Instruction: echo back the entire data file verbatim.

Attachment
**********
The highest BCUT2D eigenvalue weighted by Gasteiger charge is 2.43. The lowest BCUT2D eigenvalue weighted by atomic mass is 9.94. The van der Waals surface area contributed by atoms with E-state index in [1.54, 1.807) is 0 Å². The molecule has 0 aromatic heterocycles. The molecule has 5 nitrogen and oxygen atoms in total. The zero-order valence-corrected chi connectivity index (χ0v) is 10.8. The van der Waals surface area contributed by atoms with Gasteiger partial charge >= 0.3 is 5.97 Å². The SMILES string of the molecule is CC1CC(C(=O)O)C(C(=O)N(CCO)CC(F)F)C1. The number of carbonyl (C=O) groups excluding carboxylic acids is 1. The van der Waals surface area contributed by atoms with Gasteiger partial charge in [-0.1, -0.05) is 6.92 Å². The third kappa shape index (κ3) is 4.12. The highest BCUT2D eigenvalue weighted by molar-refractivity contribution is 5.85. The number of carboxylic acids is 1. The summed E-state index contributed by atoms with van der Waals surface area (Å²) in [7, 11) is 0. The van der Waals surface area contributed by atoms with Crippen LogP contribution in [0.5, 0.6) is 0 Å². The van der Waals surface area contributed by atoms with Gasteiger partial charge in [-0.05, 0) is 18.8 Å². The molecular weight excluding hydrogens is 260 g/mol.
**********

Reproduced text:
The highest BCUT2D eigenvalue weighted by Gasteiger charge is 2.43. The lowest BCUT2D eigenvalue weighted by atomic mass is 9.94. The van der Waals surface area contributed by atoms with E-state index in [1.54, 1.807) is 0 Å². The molecule has 0 aromatic heterocycles. The molecule has 5 nitrogen and oxygen atoms in total. The zero-order valence-corrected chi connectivity index (χ0v) is 10.8. The van der Waals surface area contributed by atoms with Gasteiger partial charge >= 0.3 is 5.97 Å². The SMILES string of the molecule is CC1CC(C(=O)O)C(C(=O)N(CCO)CC(F)F)C1. The number of carbonyl (C=O) groups excluding carboxylic acids is 1. The van der Waals surface area contributed by atoms with Gasteiger partial charge in [-0.1, -0.05) is 6.92 Å². The third kappa shape index (κ3) is 4.12. The highest BCUT2D eigenvalue weighted by molar-refractivity contribution is 5.85. The number of carboxylic acids is 1. The summed E-state index contributed by atoms with van der Waals surface area (Å²) in [7, 11) is 0. The van der Waals surface area contributed by atoms with Crippen LogP contribution in [0.5, 0.6) is 0 Å². The van der Waals surface area contributed by atoms with Gasteiger partial charge in [-0.05, 0) is 18.8 Å². The molecular weight excluding hydrogens is 260 g/mol.